By W. Timothy Weaver, Ph.D.

There is no other way to put today’s decision. The professionals at OSHA estimated that mandating vaccines, and testing accompanied by PPE or mandatory mask wearing in the workplace would prevent 6,500 people dying from COVID—to say nothing of the untold lost days and long COVID illness that will also occur, and the overwhelming of hospitals. The CDC estimated in 2020 that mask wearing alone would have prevented 100,000 deaths. The OSHA order made mask wearing and testing mandatory if employees refused to be vaccinated. This mandate went out the window along with the vaccine mandate. This case was brought before omicron became widespread. Cases have exploded and 2,750 are dying each day. This is an unconscionable decision by justices who seemed fully unaware of, or wholly disinterested in the consequences of their action. 

Add to this unconscionable action the fact that Court had to find that OSHA lacked the authority to protect the workplace from “agents” that are plainly mentioned in the act that created OSHA—because these same agents appear in many places outside of work. On the contrary, Congress HAS already decided what authority and broad powers the agency has in urgent circumstances without naming SARS-Cov-2 as the agent it could regulate. Congress did not limit or prohibit OSHA regulations depending upon how many people OSHA mandates would impact. This is a construction of the Court. This is the Court inserting its authority for that of Congress and the executive.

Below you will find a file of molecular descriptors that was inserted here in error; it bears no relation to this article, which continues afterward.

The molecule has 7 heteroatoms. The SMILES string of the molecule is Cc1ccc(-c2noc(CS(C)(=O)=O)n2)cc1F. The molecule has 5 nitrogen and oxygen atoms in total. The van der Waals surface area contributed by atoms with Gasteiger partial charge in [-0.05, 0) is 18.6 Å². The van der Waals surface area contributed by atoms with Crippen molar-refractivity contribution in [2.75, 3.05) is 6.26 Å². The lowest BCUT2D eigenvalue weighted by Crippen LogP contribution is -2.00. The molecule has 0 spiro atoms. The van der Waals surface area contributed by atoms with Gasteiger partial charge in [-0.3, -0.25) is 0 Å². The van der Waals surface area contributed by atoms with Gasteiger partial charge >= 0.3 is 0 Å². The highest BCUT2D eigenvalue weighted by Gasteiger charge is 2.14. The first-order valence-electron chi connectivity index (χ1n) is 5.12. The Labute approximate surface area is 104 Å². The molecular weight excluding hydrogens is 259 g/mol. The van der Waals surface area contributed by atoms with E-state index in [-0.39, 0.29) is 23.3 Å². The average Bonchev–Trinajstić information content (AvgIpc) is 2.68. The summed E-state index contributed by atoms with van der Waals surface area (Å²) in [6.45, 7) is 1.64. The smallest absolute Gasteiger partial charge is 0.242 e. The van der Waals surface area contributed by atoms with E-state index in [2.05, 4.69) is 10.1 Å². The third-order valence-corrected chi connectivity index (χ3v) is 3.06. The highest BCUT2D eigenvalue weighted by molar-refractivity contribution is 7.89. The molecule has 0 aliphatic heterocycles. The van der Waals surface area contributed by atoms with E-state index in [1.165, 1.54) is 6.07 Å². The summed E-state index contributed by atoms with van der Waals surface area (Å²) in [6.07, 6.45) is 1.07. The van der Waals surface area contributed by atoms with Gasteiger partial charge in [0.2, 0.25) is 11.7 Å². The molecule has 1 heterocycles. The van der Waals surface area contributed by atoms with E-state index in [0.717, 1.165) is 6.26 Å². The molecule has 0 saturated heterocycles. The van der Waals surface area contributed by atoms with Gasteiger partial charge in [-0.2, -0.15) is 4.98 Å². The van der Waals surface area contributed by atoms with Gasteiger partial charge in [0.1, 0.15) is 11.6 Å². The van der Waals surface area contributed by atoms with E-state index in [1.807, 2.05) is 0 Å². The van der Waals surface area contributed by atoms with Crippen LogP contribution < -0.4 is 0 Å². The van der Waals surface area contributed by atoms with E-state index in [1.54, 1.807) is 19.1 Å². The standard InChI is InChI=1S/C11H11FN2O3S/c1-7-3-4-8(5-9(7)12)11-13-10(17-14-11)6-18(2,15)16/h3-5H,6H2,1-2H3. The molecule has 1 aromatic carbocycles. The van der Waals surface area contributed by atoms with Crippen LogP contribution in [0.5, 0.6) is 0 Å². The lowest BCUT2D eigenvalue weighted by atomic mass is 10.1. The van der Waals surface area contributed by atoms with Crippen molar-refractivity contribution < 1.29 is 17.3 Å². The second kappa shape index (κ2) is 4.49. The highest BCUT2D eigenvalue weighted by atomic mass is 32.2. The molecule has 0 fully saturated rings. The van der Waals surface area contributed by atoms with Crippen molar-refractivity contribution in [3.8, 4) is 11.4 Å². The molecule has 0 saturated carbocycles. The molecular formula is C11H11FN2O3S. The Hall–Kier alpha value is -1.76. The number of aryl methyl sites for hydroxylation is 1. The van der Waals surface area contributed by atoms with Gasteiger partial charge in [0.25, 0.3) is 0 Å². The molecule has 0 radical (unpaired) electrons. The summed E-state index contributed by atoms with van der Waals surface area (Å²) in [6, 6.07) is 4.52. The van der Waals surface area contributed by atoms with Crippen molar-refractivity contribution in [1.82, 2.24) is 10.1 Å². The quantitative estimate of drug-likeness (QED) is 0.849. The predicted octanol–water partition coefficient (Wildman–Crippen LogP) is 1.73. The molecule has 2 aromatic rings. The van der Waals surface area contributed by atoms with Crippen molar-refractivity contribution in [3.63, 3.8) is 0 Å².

Is this new doctrine of this Court a predicate for future rulings on the same issue—whether or not agencies can act on the authority already given them by Congress, or they need to go back to Congress each time and receive authorization in a case not experienced before? Each time a new agent appears, the Court would require OSHA to go to Congress for specific authority for regulating the workplace to prevent the spread of that new agent—in this case, SARS-Cov-2—or block the agency if that same agent also appeared outside of the workplace? 

The Court seems poised to deconstruct the authority granted by Congress to the executive’s agencies to write rules, and to act with broad authority. If the Court follows this construction of the law, the FDA, CDC, NIH, HHS, Agriculture, Medicare, Medicaid, FEMA, EPA and other agencies may see a wash of lawsuits questioning their broad authorities to regulate healthcare, the atmosphere, farming and food handling, industrial pollution and other matters of public interest. 

This seems like the first shot in a war against the federal administration of the laws. Will every agency of the federal government now be forced to go to Congress to enforce rules with every new emergency that arises? Is this to be the legacy of the Robert’s Court?

How is all of this possible? Transubstantiation.